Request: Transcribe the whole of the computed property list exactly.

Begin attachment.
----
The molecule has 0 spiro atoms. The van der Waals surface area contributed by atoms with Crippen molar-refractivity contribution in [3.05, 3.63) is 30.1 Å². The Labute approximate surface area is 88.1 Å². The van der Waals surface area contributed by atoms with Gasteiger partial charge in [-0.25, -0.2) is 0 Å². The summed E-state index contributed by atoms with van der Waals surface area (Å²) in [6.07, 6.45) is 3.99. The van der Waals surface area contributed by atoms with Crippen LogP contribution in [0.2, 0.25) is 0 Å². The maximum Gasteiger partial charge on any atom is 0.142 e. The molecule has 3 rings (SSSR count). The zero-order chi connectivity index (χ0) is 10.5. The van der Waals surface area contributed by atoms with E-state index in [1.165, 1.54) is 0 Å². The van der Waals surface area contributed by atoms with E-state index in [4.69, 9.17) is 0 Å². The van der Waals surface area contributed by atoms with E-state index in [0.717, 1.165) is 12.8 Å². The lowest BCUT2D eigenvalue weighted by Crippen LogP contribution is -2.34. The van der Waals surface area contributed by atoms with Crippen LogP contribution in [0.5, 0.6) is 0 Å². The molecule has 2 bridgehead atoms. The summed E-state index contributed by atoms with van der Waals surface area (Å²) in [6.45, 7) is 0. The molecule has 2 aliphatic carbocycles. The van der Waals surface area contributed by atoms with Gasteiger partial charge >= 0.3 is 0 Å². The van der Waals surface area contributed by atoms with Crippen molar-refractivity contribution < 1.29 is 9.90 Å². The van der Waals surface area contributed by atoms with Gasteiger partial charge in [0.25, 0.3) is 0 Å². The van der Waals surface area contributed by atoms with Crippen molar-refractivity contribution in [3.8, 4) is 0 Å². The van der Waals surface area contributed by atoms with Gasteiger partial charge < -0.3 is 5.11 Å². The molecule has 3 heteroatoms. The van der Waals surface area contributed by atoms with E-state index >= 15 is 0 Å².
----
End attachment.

The molecule has 0 spiro atoms. The van der Waals surface area contributed by atoms with Crippen molar-refractivity contribution in [3.05, 3.63) is 30.1 Å². The Labute approximate surface area is 88.1 Å². The van der Waals surface area contributed by atoms with Gasteiger partial charge in [-0.25, -0.2) is 0 Å². The summed E-state index contributed by atoms with van der Waals surface area (Å²) in [6.07, 6.45) is 3.99. The van der Waals surface area contributed by atoms with Crippen LogP contribution in [0.2, 0.25) is 0 Å². The maximum Gasteiger partial charge on any atom is 0.142 e. The molecule has 3 rings (SSSR count). The zero-order chi connectivity index (χ0) is 10.5. The van der Waals surface area contributed by atoms with E-state index in [1.165, 1.54) is 0 Å². The van der Waals surface area contributed by atoms with E-state index in [4.69, 9.17) is 0 Å². The van der Waals surface area contributed by atoms with E-state index in [0.717, 1.165) is 12.8 Å². The lowest BCUT2D eigenvalue weighted by Crippen LogP contribution is -2.34. The van der Waals surface area contributed by atoms with Crippen LogP contribution in [0.5, 0.6) is 0 Å². The molecule has 2 bridgehead atoms. The summed E-state index contributed by atoms with van der Waals surface area (Å²) in [6.45, 7) is 0. The molecule has 2 aliphatic carbocycles. The van der Waals surface area contributed by atoms with Gasteiger partial charge >= 0.3 is 0 Å². The van der Waals surface area contributed by atoms with Crippen molar-refractivity contribution < 1.29 is 9.90 Å². The van der Waals surface area contributed by atoms with Gasteiger partial charge in [0.25, 0.3) is 0 Å². The van der Waals surface area contributed by atoms with Crippen molar-refractivity contribution in [3.8, 4) is 0 Å². The van der Waals surface area contributed by atoms with Gasteiger partial charge < -0.3 is 5.11 Å². The molecule has 3 heteroatoms. The van der Waals surface area contributed by atoms with E-state index >= 15 is 0 Å².